When André Apolinario was a child, his parents had an argument over a bird’s nest. The swallows' nest was a fixture on the facade of their house in Gaia, Portugal, had to be removed by workers who were making repairs. Once removed, the birds who had visited annually never returned.
Apolinario, who runs Taste Porto food tours, recalls the spring he realized they weren’t coming back.
“I remember crying and saying to my mom, ‘why are there no swallows this year?’ And my mom yelling at my dad, ‘Why did you take that down?’” he says. “I was so sad because I always knew spring was coming with the arrival of the swallows and their babies.”
The swallow (andorinha, in Portuguese) is a symbol of Portugal so subtly synonymous with the culture that travelers may not even notice it. Swallows hang out in Portugal for some of the same reasons humans do: warm weather and great food. When the chill sets in and insects begin to run thin, they head farther south.
While shops tout cork coasters and bottles of port, many tourists likely pass by what may be the country’s most sentimental memento: a ceramic swallow. Locals gift the pottery birds for weddings, anniversaries, housewarmings—and going-away presents.
Farewells were on my mind when I met Apolinario in February 2020. At the time I was blissfully unaware of the turmoil and lockdowns that were around the corner, but well aware of my oldest child’s impending graduation and departure for university in a city far from home.
Ethan, my oldest child, has been away from me before. There have been camps and sleepovers and school trips, but each time I’ve rested easy in the knowledge of his imminent return. He would come home. He always comes home.
This time feels less certain.
Those emotions were at their peak as I followed Apolinario into a small shop that specialized in Portuguese mementos. I was aimlessly peering up at the shelves filled with vibrant notebooks, colorful tins of bacalao, and retro Alantoine hand creams from a bygone generation when I noticed the abundance of swallows.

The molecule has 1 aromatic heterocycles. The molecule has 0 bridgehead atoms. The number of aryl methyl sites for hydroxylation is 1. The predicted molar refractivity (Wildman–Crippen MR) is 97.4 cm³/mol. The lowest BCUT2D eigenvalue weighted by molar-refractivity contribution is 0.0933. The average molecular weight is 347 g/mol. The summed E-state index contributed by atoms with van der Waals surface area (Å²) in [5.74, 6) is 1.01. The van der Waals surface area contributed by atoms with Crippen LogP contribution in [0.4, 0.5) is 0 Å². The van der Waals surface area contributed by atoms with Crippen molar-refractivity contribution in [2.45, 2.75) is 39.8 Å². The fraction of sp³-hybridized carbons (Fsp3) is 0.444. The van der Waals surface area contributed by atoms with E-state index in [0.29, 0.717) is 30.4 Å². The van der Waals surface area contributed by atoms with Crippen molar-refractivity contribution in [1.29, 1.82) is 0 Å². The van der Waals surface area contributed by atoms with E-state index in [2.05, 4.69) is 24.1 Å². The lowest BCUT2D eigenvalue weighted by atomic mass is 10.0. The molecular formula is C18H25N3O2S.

Ties that bind
“The swallow is connected to a lot of things that are dear to us,” explains Ricardo Brochado, an archaeologist and the cofounder of bespoke Porto tour operator The City Tailors. The birds’ qualities—they mate for life and raise their chicks together—make it a shoo-in as a nostalgic symbol.
“They don’t leave the nest until all of the babies do,” Brochado says. “And they always return.”
That connection to “the nest”—to a home or a homeland—is so important in Portuguese culture that there is a word for it: saudade.
Brochado explains the concept is best described as that feeling of melancholic connection you get when you taste your grandmother’s cooking or smell a scent that takes you back to your childhood. The swallow is thought to be the embodiment of that feeling. When you have one in or on your home, it carries the saudade of the giver, that good memory, with it.
“When you’re giving this as a gift, you’re basically giving a part of yourself that stays there. You’re creating a connection,” he says.
A long history
In 1896, Raphael Bordallo Pinheiro registered the patent for his original version of a ceramic swallow. The caricaturist/satirist and with his brother Feliciano were already prominent artists at the time. Travelers to Portugal likely have seen their ceramic dishes—still made using original molds in the town of Caldas da Rainha—shaped like the food they were meant to hold and celebrating things like cabbages, chickens, and fish. The items have found new life in recent years among millennials and Instagrammers, but the whimsy of these works is different than their solemn swallow.
Brochado tells me that the Pinheiro swallow marked a pivotal time in the country’s history. Portugal was moving away from romanticism in literature and art and into a time when realism was celebrated.
The Pinheiro swallows increased in popularity over the years. While you can still purchase an original Pinheiro, craftspeople across the country now offer their own takes on the iconic shape. Travelers will find options that range from well over a hundred euros to as little as 50 cents.
Swallows also serve as protective charms. In fact, some believe the symbol functions much like a Jewish mezuzah, the small, encased parchment scrolls affixed to doorposts in Jewish homes and temples. “There’s a common ground between the Jewish people and the Portuguese diaspora,” says Apolinario. “We’ve sailed the world and we’re immigrants, and we always feel saudade for our homeland. A lot of people want to come back. The swallow represents that there is a nest somewhere in Portugal, although people are living all over the world.”
Back when Apolinario first told me the history of the bird, I knew I needed one. I don’t typically buy souvenirs, but being able to gift someone I love a meaningful piece of a place I love was an opportunity I couldn’t resist.
Because I feared for the life of a ceramic bird in my son’s new dorm life, I opted for a tiny magnetic interpretation instead. This past September, while standing at the door to his college dorm room and holding back tears, I handed him the envelope with the carefully wrapped swallow inside and a short note explaining its history.
His nest, I told him, remained with us, waiting for him should he ever need it.
A few days later, on a video call with him, I glimpsed the bird on his whiteboard. “I love it, Mom,” he said. “I put it where I’ll always see it, so I’ll always remember.”